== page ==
Michael Bourque is not totally wrong, but the issue is far from as simple as he thinks.
The Eastland did itself and the city no favors when its parent company figured out how to get around the law and kick out low-income residents at the hotel without paying the required $50,000 for each lost housing unit. In total, it managed to get out of paying the city $2.5 million in required fees.
Homelessness and panhandling are on the rise in Portland. The Eastland’s fee-dodging has played a role in that increase.
The Eastland, therefore, has also played a part in creating the current character of Congress Square and, in contributing to homelessness and panhandling, it has hurt Portland’s reputation as a vacation destination.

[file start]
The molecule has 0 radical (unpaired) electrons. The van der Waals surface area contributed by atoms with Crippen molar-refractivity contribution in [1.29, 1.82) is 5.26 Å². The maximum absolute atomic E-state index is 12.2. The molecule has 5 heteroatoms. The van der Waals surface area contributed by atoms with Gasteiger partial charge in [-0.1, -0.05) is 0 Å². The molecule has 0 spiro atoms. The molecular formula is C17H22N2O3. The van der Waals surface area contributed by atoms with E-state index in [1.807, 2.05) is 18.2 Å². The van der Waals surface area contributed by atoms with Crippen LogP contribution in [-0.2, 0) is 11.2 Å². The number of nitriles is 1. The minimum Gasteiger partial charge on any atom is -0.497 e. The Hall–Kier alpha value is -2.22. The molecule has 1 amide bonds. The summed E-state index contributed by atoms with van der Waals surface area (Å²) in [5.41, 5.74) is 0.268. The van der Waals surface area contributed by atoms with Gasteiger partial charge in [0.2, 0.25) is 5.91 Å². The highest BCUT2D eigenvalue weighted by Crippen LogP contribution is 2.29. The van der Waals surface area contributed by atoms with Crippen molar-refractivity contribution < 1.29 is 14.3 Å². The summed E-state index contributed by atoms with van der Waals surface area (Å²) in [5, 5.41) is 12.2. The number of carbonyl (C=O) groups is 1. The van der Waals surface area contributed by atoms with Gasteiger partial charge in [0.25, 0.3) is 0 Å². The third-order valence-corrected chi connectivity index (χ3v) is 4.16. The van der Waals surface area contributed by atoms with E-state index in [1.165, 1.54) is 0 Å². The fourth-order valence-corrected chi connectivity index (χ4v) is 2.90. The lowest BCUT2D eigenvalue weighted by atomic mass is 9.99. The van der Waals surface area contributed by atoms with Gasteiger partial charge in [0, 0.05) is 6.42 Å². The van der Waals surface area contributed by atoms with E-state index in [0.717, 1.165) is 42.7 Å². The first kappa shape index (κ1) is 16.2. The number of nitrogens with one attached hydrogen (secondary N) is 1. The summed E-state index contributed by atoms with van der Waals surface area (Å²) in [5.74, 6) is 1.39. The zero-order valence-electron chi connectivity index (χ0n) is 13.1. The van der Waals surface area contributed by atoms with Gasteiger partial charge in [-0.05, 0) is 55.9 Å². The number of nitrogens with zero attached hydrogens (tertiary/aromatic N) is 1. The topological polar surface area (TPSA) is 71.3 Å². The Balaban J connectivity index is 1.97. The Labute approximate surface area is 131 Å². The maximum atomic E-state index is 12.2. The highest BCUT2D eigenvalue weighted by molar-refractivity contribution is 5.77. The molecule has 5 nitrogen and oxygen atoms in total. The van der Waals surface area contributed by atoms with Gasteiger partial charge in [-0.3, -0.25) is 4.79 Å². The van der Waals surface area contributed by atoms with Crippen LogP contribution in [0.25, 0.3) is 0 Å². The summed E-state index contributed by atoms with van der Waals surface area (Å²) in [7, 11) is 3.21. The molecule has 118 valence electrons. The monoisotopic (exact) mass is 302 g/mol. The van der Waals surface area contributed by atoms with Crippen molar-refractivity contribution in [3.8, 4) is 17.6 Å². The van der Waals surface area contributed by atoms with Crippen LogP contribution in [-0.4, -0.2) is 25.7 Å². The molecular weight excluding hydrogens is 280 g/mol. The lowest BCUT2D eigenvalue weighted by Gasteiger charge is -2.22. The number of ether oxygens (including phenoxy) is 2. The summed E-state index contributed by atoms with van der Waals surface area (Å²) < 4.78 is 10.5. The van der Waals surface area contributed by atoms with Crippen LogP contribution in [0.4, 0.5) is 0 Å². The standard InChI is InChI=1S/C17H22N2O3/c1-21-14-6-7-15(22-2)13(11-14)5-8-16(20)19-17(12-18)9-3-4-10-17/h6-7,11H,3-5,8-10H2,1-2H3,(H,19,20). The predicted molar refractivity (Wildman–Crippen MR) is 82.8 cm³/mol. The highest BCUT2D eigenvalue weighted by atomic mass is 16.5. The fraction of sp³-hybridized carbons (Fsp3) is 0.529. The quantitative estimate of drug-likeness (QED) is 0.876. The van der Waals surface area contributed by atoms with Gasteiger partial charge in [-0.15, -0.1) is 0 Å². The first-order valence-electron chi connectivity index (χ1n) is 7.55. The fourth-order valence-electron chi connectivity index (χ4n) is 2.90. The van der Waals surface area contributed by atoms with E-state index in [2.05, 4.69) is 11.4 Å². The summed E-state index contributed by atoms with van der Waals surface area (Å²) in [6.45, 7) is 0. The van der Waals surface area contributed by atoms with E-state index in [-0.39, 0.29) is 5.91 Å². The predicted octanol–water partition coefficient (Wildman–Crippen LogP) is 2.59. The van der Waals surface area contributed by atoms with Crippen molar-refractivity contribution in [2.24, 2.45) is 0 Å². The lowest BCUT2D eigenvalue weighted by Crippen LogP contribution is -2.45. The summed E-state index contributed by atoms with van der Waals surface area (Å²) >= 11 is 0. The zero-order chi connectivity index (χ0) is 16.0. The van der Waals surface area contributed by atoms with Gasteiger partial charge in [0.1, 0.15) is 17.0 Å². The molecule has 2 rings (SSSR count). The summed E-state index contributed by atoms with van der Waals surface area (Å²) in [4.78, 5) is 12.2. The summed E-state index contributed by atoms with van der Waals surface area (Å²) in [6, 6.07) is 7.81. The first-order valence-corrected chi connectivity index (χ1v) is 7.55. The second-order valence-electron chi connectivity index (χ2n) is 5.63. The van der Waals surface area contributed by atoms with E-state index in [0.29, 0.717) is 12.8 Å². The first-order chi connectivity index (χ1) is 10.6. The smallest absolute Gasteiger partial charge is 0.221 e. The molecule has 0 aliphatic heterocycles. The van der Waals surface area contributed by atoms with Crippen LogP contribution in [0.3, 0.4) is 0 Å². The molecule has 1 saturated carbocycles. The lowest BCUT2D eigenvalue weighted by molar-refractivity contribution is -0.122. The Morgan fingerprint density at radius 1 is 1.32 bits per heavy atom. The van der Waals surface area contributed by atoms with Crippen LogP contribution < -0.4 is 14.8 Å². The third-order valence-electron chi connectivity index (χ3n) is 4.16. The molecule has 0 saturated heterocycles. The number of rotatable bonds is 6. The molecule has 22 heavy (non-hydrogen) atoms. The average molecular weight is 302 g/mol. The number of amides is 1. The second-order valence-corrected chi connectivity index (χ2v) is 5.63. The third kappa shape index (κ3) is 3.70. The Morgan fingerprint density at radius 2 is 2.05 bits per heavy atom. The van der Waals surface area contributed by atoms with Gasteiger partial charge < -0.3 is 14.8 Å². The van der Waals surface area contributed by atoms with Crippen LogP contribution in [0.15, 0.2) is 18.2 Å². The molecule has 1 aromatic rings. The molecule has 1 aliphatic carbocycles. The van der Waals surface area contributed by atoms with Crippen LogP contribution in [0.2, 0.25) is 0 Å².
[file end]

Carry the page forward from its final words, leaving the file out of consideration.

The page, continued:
If the Eastland applies its legal team to finding tax loopholes, the residents of Portland will be stuck paying for the damage that the Eastland has already done.
If Mr. Bourque thinks otherwise, he should provide the Portland Press Herald with a detailed financial solution rather than an op-ed.
And let’s not quibble about whether it’s a park or a plaza. Washington Square Park in New York City has little green space, but no one worries about whether it’s a plaza. Are plazas inherently more deserving of destruction than parks? Mr. Bourque is grasping at straws.
For that matter, Deering Oaks is also by and large a space for homeless and poor people. We might as well fill Deering Oaks with hotels and businesses too. Since the people there don’t sleep or live in actual rooms, no one would be responsible for relocating them. Is that not also a sound business decision that would increase the tax base?
Katie Burns is a resident of Portland.